In an alternative preferred embodiment of the invention, the return air ductwork system is provided in a manifold configuration 500 (see FIG. 10). In particular, each air system comprises a plurality of return air branch ducts 504 that are fluidly connected to, and disposed between, two duct headers 502, 512 in a generally parallel arrangement. Each return air branch duct 504 is preferably provided with a plurality of heat transfer fins 21, 22 either oriented longitudinally along the axis of the ductwork as shown in FIG. 11 or transversely along the axis of the ductwork as shown in FIG. 12, disposed about the periphery thereof so as maximize its effective heat transfer surface area. Also, as shown in FIG. 10, each inwardly disposed duct header 502 (with insulation 514 on a portion thereof, indicated by cross-hatching) is fluidly coupled to an insulated bypass duct 510 which, in turn, is connected to the inlet side of its associated mechanical heating unit 11 (not shown in FIG. 10). One end of each outwardly disposed duct header 512 is fluidly coupled to a circular return air main which, like the bypass duct 510, is connected to the inlet side of its associated mechanical heating/cooling unit 11 (not shown in FIG. 10). A motorized damper 506 is provided in each inwardly disposed duct header 502, and a motorized damper 508 is provided in each bypass duct 510, so that the return air path back to each mechanical heating/cooling unit 11 can be selectively varied.
When the system is operating in a heating mode and the enclosed space 8 is warmer than the habitable interior building spaces 12, the motorized dampers 508 in the bypass ducts 510 are closed, while the motorized dampers 506 in the inwardly disposed duct headers 502 are open. This damper arrangement directs the return air, which is extracted from habitable interior building spaces 12 via space return air ducts 509, then through each plurality of return air branch ducts 504 such that the return air is preheated by solar radiation prior to entering each mechanical heating/cooling unit 11, thereby reducing the heating load on each unit 11. In contrast, when the system is operating in a heating mode and the enclosed space 8 is colder than the habitable interior building spaces 12, the motorized dampers 508 in the bypass ducts 510 are open, while the motorized dampers 506 in the inwardly disposed duct headers 502 are closed. This alternative damper arrangement directs the return air through each bypass duct 510 and to mechanical heating/cooling unit 11 without passing through each plurality of return air branch ducts 504. Advantageously, this alternative routing of the return air stream prevents the undesirable cooling of the return air by an enclosed space 8 that is colder than the air being conveyed by the ductwork system.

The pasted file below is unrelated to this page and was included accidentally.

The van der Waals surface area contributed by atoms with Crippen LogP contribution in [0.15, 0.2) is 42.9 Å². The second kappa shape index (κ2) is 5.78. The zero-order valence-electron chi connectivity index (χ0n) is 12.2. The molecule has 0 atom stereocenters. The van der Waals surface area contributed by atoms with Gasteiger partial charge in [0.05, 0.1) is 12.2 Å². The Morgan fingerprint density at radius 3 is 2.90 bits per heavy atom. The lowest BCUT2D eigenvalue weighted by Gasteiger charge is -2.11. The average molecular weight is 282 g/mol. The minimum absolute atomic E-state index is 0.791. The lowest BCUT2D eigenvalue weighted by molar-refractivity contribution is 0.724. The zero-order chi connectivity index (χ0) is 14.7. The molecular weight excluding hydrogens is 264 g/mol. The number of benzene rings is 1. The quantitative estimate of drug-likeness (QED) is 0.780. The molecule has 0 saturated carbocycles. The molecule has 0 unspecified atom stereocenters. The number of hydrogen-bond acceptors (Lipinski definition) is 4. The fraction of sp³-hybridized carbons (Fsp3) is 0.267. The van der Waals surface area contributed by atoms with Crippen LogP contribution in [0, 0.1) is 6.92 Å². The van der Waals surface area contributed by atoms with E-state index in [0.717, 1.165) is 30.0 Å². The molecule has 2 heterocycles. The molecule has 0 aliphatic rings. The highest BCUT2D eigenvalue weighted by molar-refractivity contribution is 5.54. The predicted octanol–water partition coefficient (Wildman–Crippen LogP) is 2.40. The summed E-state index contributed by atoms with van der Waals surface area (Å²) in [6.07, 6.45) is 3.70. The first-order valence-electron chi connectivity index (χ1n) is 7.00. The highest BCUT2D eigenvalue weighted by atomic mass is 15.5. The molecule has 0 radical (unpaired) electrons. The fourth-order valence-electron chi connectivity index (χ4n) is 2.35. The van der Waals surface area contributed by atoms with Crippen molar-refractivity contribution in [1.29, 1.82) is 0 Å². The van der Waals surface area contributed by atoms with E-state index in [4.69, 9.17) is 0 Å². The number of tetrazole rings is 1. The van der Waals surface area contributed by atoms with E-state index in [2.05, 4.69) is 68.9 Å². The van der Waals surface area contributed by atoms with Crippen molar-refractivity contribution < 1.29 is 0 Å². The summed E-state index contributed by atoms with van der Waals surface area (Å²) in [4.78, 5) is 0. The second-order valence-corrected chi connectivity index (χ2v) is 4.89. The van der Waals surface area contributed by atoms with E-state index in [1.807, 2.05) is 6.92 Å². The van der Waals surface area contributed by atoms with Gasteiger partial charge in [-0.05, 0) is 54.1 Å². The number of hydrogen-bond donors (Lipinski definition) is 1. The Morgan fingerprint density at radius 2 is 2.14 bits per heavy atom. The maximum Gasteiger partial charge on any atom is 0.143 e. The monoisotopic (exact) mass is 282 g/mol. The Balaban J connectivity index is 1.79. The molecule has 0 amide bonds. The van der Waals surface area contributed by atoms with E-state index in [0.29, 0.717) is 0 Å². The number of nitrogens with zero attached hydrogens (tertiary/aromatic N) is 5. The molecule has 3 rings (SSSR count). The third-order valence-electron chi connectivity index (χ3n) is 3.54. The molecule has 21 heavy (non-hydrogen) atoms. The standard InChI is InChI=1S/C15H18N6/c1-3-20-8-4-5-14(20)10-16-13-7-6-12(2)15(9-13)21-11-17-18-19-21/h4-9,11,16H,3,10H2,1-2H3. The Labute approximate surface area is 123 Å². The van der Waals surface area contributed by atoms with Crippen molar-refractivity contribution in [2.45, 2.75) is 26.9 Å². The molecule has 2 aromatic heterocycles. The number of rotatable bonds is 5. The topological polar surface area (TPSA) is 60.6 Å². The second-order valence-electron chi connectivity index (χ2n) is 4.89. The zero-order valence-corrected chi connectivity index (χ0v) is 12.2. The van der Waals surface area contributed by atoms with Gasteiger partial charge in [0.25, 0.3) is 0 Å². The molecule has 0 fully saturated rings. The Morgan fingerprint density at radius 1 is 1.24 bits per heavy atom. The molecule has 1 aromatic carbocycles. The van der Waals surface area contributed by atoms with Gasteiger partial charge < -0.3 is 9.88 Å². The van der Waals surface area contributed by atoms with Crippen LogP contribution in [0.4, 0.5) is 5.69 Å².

In system 100, preferably, the thermal enclosure space is equipped with a humidity sensor 14 which will initiate actions when required to remove excess humidity which in this embodiment is handled through the automatic opening of louvers 7 and the use of a ventilation fan 15 (see FIG. 7). For example, in the event that the dynamic thermal enclosure 8 reaches a relative humidity of 60% or higher in cooling periods, 50% or higher in heating periods or where the dynamic thermal enclosure internal temperature is below the dew point, the ventilation fan 15 to the exterior is activated and the interior skylight 6 opened to expel humidity from the dynamic enclosure. Once the humidity level is reduced to acceptable levels the ventilation fan 15 is turned off and the interior skylights 6 are closed to restore the system to the standard operating mode.
As shown in FIG. 8, the preferred solar heat collection system 400 utilizes solar hot water collectors 16 that are fluidly coupled to a solar hot water preheat coil 17 on the return air line upstream of each heating unit 11 to preheat the air. The solar heat collection system 400 is provided with one or more hot water system pumps 308 that are operatively coupled to central microprocessor-based control unit 300. The preheated air reduces the amount of energy needed for the heating unit to reach the desired discharge air temperature. In another preferred embodiment, the dynamic thermal enclosure is combined with a ground source geothermal heat pump system where the heating/cooling unit 11 is a heat pump fluidly coupled to liquid heat transfer loop 18 disposed in the ground 28 (see FIGS. 8 and 15). While the primary advantage would be for cooling periods, the heat transfer system could assist with heating as well.